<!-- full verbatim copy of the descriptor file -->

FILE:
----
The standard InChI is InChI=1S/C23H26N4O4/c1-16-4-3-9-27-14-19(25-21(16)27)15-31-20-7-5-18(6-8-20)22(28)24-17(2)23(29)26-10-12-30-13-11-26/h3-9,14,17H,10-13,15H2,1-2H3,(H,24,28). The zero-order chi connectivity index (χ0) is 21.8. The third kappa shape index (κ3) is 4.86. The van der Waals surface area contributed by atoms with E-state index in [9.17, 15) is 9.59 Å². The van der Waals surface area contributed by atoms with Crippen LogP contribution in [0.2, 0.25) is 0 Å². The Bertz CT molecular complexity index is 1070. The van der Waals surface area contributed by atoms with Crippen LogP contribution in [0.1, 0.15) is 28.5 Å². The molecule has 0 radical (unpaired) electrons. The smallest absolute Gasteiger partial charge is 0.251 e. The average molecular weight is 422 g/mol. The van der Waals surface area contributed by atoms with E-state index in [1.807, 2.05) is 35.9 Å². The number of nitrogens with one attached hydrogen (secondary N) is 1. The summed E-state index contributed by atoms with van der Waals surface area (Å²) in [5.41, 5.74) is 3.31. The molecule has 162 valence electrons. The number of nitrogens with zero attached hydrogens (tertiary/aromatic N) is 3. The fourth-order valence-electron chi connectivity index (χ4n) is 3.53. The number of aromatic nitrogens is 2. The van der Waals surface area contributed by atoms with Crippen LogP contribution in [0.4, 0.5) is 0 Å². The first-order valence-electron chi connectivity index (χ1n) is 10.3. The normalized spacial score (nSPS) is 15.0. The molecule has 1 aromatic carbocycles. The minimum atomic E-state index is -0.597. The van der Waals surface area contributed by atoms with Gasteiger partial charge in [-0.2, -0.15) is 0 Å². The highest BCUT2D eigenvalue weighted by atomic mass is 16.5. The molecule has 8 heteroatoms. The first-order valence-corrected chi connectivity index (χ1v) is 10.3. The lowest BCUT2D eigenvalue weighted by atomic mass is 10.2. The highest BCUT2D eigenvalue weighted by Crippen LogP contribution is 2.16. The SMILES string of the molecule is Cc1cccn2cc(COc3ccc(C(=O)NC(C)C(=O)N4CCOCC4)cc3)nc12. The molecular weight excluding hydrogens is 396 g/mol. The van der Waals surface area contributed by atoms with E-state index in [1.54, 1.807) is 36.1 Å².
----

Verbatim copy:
The standard InChI is InChI=1S/C23H26N4O4/c1-16-4-3-9-27-14-19(25-21(16)27)15-31-20-7-5-18(6-8-20)22(28)24-17(2)23(29)26-10-12-30-13-11-26/h3-9,14,17H,10-13,15H2,1-2H3,(H,24,28). The zero-order chi connectivity index (χ0) is 21.8. The third kappa shape index (κ3) is 4.86. The van der Waals surface area contributed by atoms with E-state index in [9.17, 15) is 9.59 Å². The van der Waals surface area contributed by atoms with Crippen LogP contribution in [0.2, 0.25) is 0 Å². The Bertz CT molecular complexity index is 1070. The van der Waals surface area contributed by atoms with Crippen LogP contribution in [0.1, 0.15) is 28.5 Å². The molecule has 0 radical (unpaired) electrons. The smallest absolute Gasteiger partial charge is 0.251 e. The average molecular weight is 422 g/mol. The van der Waals surface area contributed by atoms with E-state index in [1.807, 2.05) is 35.9 Å². The number of nitrogens with one attached hydrogen (secondary N) is 1. The summed E-state index contributed by atoms with van der Waals surface area (Å²) in [5.41, 5.74) is 3.31. The molecule has 162 valence electrons. The number of nitrogens with zero attached hydrogens (tertiary/aromatic N) is 3. The fourth-order valence-electron chi connectivity index (χ4n) is 3.53. The number of aromatic nitrogens is 2. The van der Waals surface area contributed by atoms with Crippen LogP contribution in [0.4, 0.5) is 0 Å². The first-order valence-electron chi connectivity index (χ1n) is 10.3. The normalized spacial score (nSPS) is 15.0. The molecule has 1 aromatic carbocycles. The minimum atomic E-state index is -0.597. The van der Waals surface area contributed by atoms with Gasteiger partial charge in [-0.2, -0.15) is 0 Å². The highest BCUT2D eigenvalue weighted by atomic mass is 16.5. The molecule has 8 heteroatoms. The first-order valence-corrected chi connectivity index (χ1v) is 10.3. The lowest BCUT2D eigenvalue weighted by atomic mass is 10.2. The highest BCUT2D eigenvalue weighted by Crippen LogP contribution is 2.16. The SMILES string of the molecule is Cc1cccn2cc(COc3ccc(C(=O)NC(C)C(=O)N4CCOCC4)cc3)nc12. The molecular weight excluding hydrogens is 396 g/mol. The van der Waals surface area contributed by atoms with E-state index in [1.54, 1.807) is 36.1 Å².